06: Social construction of reality
Social reality is unlike any other because of its human constitution. It is not self-subsistent like natural reality. This leads to what Dahrendorf called the vexatious fact of society .
Firstly, the very existence and shape of any social order depends, in some way, on our human activities. But, equally, who we are, what we believe and what we do is also affected by the form of society in which we live. Thirdly, society is like nothing but itself – it is not a machine, an organism or a cybernetic system. At any given time, the form it takes depends upon human doings and their consequences. Finally, as conscious and creative beings we are capable of thinking and acting in such a way as to make our social environment fit for human habitation, or the opposite.
None of that tells us how we construct social reality and conflicting answers are given throughout the social sciences. Is social reality simply the sum of our individual activities? Is it a projection of the ideas that we negotiate together? Is the social order dominated by the prevailing technology? In short, what produces stable social reproduction or radical social change?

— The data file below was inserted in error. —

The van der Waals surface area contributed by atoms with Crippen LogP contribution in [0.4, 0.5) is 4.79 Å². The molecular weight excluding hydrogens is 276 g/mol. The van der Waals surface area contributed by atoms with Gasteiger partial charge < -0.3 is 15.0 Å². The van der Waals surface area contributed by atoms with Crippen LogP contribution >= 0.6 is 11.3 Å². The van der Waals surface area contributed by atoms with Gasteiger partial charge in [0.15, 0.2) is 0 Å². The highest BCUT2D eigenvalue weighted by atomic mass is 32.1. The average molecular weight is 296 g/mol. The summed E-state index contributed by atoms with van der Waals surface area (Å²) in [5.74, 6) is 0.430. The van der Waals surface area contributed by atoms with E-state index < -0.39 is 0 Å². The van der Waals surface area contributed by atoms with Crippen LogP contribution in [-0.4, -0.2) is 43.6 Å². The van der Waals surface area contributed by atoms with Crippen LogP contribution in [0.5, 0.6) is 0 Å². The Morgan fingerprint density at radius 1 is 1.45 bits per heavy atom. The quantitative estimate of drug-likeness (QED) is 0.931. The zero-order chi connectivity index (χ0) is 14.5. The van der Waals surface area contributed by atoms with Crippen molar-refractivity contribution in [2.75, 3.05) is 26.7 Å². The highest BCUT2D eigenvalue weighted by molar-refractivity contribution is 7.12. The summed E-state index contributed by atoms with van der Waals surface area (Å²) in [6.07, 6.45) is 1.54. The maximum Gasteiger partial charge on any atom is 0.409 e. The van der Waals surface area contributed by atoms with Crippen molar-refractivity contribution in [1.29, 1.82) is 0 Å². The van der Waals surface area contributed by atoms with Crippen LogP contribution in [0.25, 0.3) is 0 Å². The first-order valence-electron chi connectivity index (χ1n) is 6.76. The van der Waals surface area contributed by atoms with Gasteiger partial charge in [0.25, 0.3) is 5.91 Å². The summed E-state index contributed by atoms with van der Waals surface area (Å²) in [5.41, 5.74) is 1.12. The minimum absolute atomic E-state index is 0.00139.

The following topics examine these issues.
1. Introducing some of the main approaches: Methodological Individualism; Social Constructivism; Critical Realism and Relational Sociology.
2. Are human beings as social agents fully formed by society through socialization or do we have distinct human properties and powers?
3. Where social constructivism appears legitimate (e.g. race and gender) and where it does not.
4. Why we cannot simply collect data and let the facts speak for themselves (empiricism) and why non-observables (such as the criminal s motives) are as important as observables (the crime).
5. Realism: examining the interplay between properties and powers of people and those of parts of society – roles, organizations, and institutions.
6. Post-modernism and trans-modernity: two theories about the future that is being made now.
Professor, Department of Sociology, University of Warwick, Coventry
|1964-1966Supervisor, University of Cambridge|
|1966-1973Lecturer in Sociology, University of Reading|
|1973-1979Reader in Sociology, University of Warwick|
Professor of Sociology, Department of Culture and Communication, College of Arts and Sciences, Drexel University, Philadelphia
|1983-1987Assistant Professor, Drexel University|
|1987-1997Associate Professor, Drexel University|
|since 1998Full Professor, Drexel University|
|1998-1999Academic Co-Director of Service Learning, Drexel University|